Australasian Science: Australia's authority on science since 1938

All of This Has Happened Before

By Tim Hannan

A new case report shows that déjà vu can be persistent, debilitating and psychogenic.

While for the majority of us, the occasional impression that a novel scene or event is nevertheless somehow familiar is an odd, transient sensation, for rare individuals the déjà vu experience is both persistent and debilitating.

A recent paper in the Journal of Medical Case Reports has described a case of a 23-year-old university student who reported the impression that everything he experienced had occurred previously. This feeling was so intense that it caused him to stop watching television, reading newspapers and listening to the radio because he felt that he had seen or heard it all before. He described himself as terrified at being trapped in a time loop where he was reliving the past over and over again.

The French expression for “already seen” was first used in the late 1800s, but it was not until the mid-20th century that it became the common term. Conventionally defined as a transient mental state in which a person finds a novel experience to be somehow familiar, the systematic study of déjà vu presents significant challenges to researchers.

As a subjectively reported phenomena with no objectively verifiable behavioural response, investigation is largely reliant on retrospective surveys of participants’ experiences. However, these studies have provided inconsistent findings due to the inherent unreliability of asking people to estimate the frequency of an uncommon experience over an extended period.

Another method has been to study individuals with temporal lobe epilepsy or schizophrenia, who commonly report a higher incidence of déjà vu.

In temporal lobe epilepsy, déjà vu is described by some to be present during the aura preceding a seizure. Patients undergoing investigations of lesion location while conscious have also reported déjà vu during cortical stimulation. The experience appears to be particularly vivid for those with this form of epilepsy, and may be sustained for longer durations.

In the case of schizophrenia, while the sensation of unexpected familiarity of stimuli is sometimes reported, it is difficult to determine whether this experience is similar to déjà vu as experienced by others, or a symptom of a broader sense of depersonalisation.

Acknowledging these methodological limitations, it is nevertheless estimated that about 60% of the population describe experiencing déjà vu at least once in their lives, with around one-third of these reporting it to occur about once per month. No gender differences have been documented. The frequency is reported to decrease with age, but this may be because older adults are less inclined to admit to the experience: the lifetime incidence reported by older adults is notably lower than that of younger adults.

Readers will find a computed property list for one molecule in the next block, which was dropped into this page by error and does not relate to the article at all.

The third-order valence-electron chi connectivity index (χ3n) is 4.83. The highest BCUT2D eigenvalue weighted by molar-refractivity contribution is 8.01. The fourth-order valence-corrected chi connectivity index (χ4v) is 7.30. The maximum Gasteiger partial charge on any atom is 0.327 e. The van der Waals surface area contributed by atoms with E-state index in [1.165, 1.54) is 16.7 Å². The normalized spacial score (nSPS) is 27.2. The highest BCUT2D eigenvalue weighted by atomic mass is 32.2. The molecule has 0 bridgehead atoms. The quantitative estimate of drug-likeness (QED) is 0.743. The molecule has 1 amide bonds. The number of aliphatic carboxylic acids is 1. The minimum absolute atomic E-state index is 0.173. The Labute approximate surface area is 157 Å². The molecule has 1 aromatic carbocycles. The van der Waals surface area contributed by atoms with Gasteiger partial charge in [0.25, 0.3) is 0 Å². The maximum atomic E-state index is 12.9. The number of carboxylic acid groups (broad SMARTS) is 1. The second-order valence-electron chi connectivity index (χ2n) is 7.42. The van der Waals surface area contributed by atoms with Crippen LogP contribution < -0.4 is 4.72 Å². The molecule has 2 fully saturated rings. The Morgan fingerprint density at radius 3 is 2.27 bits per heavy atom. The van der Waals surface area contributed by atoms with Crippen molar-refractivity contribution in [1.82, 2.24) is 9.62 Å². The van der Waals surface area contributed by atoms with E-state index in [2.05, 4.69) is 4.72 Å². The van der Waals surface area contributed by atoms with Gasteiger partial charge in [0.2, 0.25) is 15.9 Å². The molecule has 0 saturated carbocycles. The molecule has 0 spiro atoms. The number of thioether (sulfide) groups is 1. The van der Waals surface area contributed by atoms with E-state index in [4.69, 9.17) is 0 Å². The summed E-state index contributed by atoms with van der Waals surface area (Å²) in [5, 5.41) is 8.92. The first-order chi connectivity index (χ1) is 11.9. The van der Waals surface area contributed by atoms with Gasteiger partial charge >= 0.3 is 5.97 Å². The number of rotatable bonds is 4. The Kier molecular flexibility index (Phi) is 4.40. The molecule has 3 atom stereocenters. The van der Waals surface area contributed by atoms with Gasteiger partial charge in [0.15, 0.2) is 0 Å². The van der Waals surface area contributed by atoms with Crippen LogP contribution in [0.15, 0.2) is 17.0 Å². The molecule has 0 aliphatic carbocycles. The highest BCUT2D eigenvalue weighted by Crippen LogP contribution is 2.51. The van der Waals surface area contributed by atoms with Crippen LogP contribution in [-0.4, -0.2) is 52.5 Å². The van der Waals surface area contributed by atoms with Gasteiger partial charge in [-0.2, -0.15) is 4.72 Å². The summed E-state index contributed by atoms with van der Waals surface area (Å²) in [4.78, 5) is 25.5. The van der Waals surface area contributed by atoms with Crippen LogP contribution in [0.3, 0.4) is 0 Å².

The dominant theory of déjà vu is that it reflects an error in the workings of the human memory systems. It is assumed that the normal retrieval of memories is facilitated by both perceptual cues and cognitive associations. When we perceive a stimulus (such as a scene, person or object), the brain automatically assesses its familiarity, and this enables the rapid retrieval of previously acquired, relevant information. If the stimulus is judged to be unfamiliar, this prompts increased and focused attention in order to gather and store potentially useful new information.

It is hypothesised that in déjà vu the assessment of familiarity is decoupled from the actual experience, so that the stimulus triggers a sense of familiarity without the retrieval of relevant information. The stimulus is felt to have been previously experienced, but simultaneously known to be unfamiliar. Support for this notion of a separation between the two processes is found in the experience of jamais vu, in which a person perceives a stimulus to be unfamiliar despite knowing that it has been previously encountered.

The increased frequency of déjà vu in temporal lobe epilepsy and some other neurological conditions has supported the hypothesis that it results from dysfunction in the neural systems that mediate memory, with the parahippocampal regions of the temporal lobe thought to be implicated.

However, a striking feature of the recent case is that, unlike others with persisting déjà vu, neurological investigations revealed no apparent organic pathology. Noting the student’s history of marked anxiety, the authors speculated that he may be the first reported case of a person experiencing persistent déjà vu from a psychogenic cause rather than organic pathology.

A/Prof Tim Hannan is Head of the School of Psychology at Charles Sturt University, and the Past President of the Australian Psychological Society.